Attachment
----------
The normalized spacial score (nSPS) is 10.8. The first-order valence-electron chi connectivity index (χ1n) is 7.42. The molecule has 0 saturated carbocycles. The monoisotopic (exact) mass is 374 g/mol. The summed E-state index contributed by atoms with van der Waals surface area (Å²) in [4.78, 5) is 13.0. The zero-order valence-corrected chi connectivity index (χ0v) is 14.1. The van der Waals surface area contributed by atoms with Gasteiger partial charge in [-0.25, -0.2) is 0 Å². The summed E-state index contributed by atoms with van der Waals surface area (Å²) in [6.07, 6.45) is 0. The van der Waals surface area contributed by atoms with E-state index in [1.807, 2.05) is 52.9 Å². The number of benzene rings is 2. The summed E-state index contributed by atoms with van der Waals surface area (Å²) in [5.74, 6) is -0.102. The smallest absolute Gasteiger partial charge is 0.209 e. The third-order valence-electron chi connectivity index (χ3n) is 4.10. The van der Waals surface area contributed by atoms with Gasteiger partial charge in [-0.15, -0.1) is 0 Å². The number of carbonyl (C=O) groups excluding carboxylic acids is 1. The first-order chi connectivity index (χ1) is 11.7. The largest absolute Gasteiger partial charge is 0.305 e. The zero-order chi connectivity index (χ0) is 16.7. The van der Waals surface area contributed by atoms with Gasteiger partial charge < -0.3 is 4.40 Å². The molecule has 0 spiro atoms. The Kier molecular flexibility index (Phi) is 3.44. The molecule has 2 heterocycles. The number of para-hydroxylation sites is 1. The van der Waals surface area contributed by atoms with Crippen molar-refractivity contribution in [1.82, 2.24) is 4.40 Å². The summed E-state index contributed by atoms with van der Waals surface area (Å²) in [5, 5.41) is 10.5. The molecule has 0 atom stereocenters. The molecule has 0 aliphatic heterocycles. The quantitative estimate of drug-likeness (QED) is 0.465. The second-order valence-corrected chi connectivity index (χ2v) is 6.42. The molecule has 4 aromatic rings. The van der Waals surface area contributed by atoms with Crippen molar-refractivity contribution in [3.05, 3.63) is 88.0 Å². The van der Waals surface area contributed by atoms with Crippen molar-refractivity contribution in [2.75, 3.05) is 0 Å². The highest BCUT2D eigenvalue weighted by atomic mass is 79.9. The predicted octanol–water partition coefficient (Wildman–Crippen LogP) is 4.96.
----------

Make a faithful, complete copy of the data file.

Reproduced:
The normalized spacial score (nSPS) is 10.8. The first-order valence-electron chi connectivity index (χ1n) is 7.42. The molecule has 0 saturated carbocycles. The monoisotopic (exact) mass is 374 g/mol. The summed E-state index contributed by atoms with van der Waals surface area (Å²) in [4.78, 5) is 13.0. The zero-order valence-corrected chi connectivity index (χ0v) is 14.1. The van der Waals surface area contributed by atoms with Gasteiger partial charge in [-0.25, -0.2) is 0 Å². The summed E-state index contributed by atoms with van der Waals surface area (Å²) in [6.07, 6.45) is 0. The van der Waals surface area contributed by atoms with E-state index in [1.807, 2.05) is 52.9 Å². The number of benzene rings is 2. The summed E-state index contributed by atoms with van der Waals surface area (Å²) in [5.74, 6) is -0.102. The smallest absolute Gasteiger partial charge is 0.209 e. The third-order valence-electron chi connectivity index (χ3n) is 4.10. The van der Waals surface area contributed by atoms with Gasteiger partial charge in [-0.15, -0.1) is 0 Å². The number of carbonyl (C=O) groups excluding carboxylic acids is 1. The first-order chi connectivity index (χ1) is 11.7. The largest absolute Gasteiger partial charge is 0.305 e. The zero-order chi connectivity index (χ0) is 16.7. The van der Waals surface area contributed by atoms with Gasteiger partial charge < -0.3 is 4.40 Å². The molecule has 0 spiro atoms. The Kier molecular flexibility index (Phi) is 3.44. The molecule has 2 heterocycles. The number of para-hydroxylation sites is 1. The van der Waals surface area contributed by atoms with Crippen molar-refractivity contribution in [1.82, 2.24) is 4.40 Å². The summed E-state index contributed by atoms with van der Waals surface area (Å²) in [5, 5.41) is 10.5. The molecule has 0 atom stereocenters. The molecule has 0 aliphatic heterocycles. The quantitative estimate of drug-likeness (QED) is 0.465. The second-order valence-corrected chi connectivity index (χ2v) is 6.42. The molecule has 4 aromatic rings. The van der Waals surface area contributed by atoms with Crippen molar-refractivity contribution in [3.05, 3.63) is 88.0 Å². The van der Waals surface area contributed by atoms with Crippen molar-refractivity contribution in [2.75, 3.05) is 0 Å². The highest BCUT2D eigenvalue weighted by atomic mass is 79.9. The predicted octanol–water partition coefficient (Wildman–Crippen LogP) is 4.96.